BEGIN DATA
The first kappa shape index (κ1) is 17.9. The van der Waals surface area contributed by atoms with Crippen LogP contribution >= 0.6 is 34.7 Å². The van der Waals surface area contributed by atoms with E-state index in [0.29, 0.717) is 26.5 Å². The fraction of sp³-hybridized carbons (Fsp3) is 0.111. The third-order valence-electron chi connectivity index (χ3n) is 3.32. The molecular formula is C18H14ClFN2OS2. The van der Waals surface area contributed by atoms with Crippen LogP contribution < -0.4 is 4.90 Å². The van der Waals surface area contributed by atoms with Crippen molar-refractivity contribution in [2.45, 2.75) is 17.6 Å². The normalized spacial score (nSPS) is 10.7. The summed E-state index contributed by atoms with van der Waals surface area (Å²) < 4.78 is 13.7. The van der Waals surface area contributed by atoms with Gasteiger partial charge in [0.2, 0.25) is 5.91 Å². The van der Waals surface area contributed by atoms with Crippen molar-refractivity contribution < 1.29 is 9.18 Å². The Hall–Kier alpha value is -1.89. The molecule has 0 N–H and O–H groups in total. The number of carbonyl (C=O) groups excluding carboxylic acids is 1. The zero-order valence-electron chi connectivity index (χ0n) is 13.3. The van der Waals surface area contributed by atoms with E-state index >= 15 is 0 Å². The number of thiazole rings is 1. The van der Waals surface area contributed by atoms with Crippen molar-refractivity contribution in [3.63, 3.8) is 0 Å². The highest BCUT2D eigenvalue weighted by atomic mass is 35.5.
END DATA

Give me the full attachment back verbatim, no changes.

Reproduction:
The first kappa shape index (κ1) is 17.9. The van der Waals surface area contributed by atoms with Crippen LogP contribution >= 0.6 is 34.7 Å². The van der Waals surface area contributed by atoms with E-state index in [0.29, 0.717) is 26.5 Å². The fraction of sp³-hybridized carbons (Fsp3) is 0.111. The third-order valence-electron chi connectivity index (χ3n) is 3.32. The molecular formula is C18H14ClFN2OS2. The van der Waals surface area contributed by atoms with Crippen LogP contribution < -0.4 is 4.90 Å². The van der Waals surface area contributed by atoms with Crippen molar-refractivity contribution in [2.45, 2.75) is 17.6 Å². The normalized spacial score (nSPS) is 10.7. The summed E-state index contributed by atoms with van der Waals surface area (Å²) < 4.78 is 13.7. The van der Waals surface area contributed by atoms with Gasteiger partial charge in [0.2, 0.25) is 5.91 Å². The van der Waals surface area contributed by atoms with Crippen molar-refractivity contribution < 1.29 is 9.18 Å². The Hall–Kier alpha value is -1.89. The molecule has 0 N–H and O–H groups in total. The number of carbonyl (C=O) groups excluding carboxylic acids is 1. The zero-order valence-electron chi connectivity index (χ0n) is 13.3. The van der Waals surface area contributed by atoms with E-state index >= 15 is 0 Å². The number of thiazole rings is 1. The van der Waals surface area contributed by atoms with Crippen molar-refractivity contribution in [3.63, 3.8) is 0 Å². The highest BCUT2D eigenvalue weighted by atomic mass is 35.5.